Before settlement, the region that includes Fort Payne was Cherokee territory. Some time in the mid-seventeenth century, Cherokee leader William "Big Will" Weber and his followers migrated to the area and established settlements in the valley between Sand Mountain and Lookout Mountain. The area became known as Big Will's Valley, with the largest settlement being Willstown. For a time, Willstown was home to Sequoyah, inventor of the Cherokee syllabary. The Indian Removal Act of 1830 set the stage for settlement by white migrants from the Carolinas.
Economic Development and Employment
The discovery of nearby coal and iron ore initiated Fort Payne's industrialization in the 1880s. The "boom" times of Fort Payne began with the founding of the Fort Payne Coal and Iron Company by wealthy New England speculators in 1889. This investment in Fort Payne helped attract additional investors and settlers to the area, sparking a period of phenomenal growth. Wealthy transplanted New Englanders financed the construction of rolling mills, foundries, steel plants, and other industries. During this time, town leaders brought electricity to much of the town, the Fort Payne Opera House was built, and the opulent 125-room DeKalb Hotel served visitors from around the world. When the coal and iron deposits around Fort Payne became unprofitable and wealthy investors withdrew their support, Fort Payne's economy quickly collapsed. Although the boom lasted only four years, many notable and historic buildings remain from this period.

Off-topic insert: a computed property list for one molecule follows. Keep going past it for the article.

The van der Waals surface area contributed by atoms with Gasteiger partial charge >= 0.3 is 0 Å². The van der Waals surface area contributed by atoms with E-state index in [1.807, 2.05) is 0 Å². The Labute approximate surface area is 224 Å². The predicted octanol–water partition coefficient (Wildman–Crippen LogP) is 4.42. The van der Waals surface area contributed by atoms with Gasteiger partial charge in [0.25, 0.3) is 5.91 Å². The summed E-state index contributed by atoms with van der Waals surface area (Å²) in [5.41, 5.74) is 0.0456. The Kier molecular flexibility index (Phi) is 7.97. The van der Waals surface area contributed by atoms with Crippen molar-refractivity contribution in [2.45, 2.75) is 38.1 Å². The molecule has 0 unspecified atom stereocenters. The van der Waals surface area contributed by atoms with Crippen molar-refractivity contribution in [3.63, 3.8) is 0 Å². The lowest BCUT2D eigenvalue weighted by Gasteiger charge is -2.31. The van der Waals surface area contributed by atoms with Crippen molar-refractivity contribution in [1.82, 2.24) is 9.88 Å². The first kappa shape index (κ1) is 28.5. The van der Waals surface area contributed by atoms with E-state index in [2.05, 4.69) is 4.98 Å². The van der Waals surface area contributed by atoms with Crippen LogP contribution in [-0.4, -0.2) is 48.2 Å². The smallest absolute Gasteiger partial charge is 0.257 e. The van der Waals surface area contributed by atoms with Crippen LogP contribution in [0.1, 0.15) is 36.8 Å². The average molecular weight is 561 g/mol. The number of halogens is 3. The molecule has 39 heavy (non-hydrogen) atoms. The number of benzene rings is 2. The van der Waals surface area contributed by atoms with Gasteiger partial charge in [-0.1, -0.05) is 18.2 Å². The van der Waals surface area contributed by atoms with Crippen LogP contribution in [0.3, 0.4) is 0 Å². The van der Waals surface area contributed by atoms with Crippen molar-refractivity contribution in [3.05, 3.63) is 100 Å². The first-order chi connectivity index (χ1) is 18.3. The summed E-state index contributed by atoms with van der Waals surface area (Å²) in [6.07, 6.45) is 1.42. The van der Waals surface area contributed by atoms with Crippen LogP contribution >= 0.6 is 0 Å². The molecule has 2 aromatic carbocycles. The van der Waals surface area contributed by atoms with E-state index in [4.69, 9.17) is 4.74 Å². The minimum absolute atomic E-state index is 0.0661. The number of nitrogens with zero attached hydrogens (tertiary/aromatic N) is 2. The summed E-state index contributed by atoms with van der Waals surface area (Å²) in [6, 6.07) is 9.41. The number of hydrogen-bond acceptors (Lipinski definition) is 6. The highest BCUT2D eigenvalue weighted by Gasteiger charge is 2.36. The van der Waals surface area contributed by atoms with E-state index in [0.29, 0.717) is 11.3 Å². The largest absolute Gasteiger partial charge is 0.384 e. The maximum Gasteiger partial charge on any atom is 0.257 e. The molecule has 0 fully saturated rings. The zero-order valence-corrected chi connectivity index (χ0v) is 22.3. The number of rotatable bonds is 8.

· Educational services, and health care and social assistance (13.2 percent)
· Retail trade (11.9 percent)
· Arts, entertainment, recreation, and accommodation and food services (7.7 percent)
· Professional, scientific, management, and administrative and waste management services (6.0 percent)
· Construction (5.6 percent)
· Other services, except public administration (4.2 percent)
· Transportation and warehousing and utilities (4.1 percent)
· Finance, insurance, and real estate, rental, and leasing (3.9 percent)
· Wholesale trade (3.6 percent)
· Public administration (3.4 percent)
· Information (1.2 percent)
· Agriculture, forestry, fishing and hunting, and extractive (0.4 percent)
The Fort Payne City School System, consisting of two elementary schools, one middle school and one high school, ranks 55th out of 128 public school systems in Alabama. With approximately 2,900 students and 176 teachers, Fort Payne's $7,172 per-pupil expenditure is below the state average.
Fort Payne is served by a network of federal and state highways. Interstate 59 runs north-south through Big Wills Valley and connects Fort Payne to Birmingham, Gadsden, and Chattanooga. US Highway 11 parallels Interstate 85 through Fort Payne and Big Wills Valley. State Highway 35 runs east-west through Fort Payne and provides four-lane access across Sand Mountain and Lookout Mountain. Railroad transportation through Fort Payne is provided by the Alabama Great Southern Railroad. Isbell Field is a city owned public-use airport with a 5,000-foot runway.
Events and Places of Interest
Fort Payne and the surrounding area offer many opportunities for outdoor recreation and cultural enjoyment. The historic Fort Payne Opera House is still in use and hosts live theatrical events throughout the year. Another building from the boom times, the 1891 pink sandstone Fort Payne Depot, is now operated as a local history museum. The town is a short drive away from both DeSoto State Park and the Little River Canyon National Preserve. These parks protect the nation's longest mountaintop river, which flows for almost its entire length down the middle of Lookout Mountain.
The Heritage of DeKalb County Alabama, Volume 1. Clanton, Ala.: Heritage Publishing Consultants, 1998.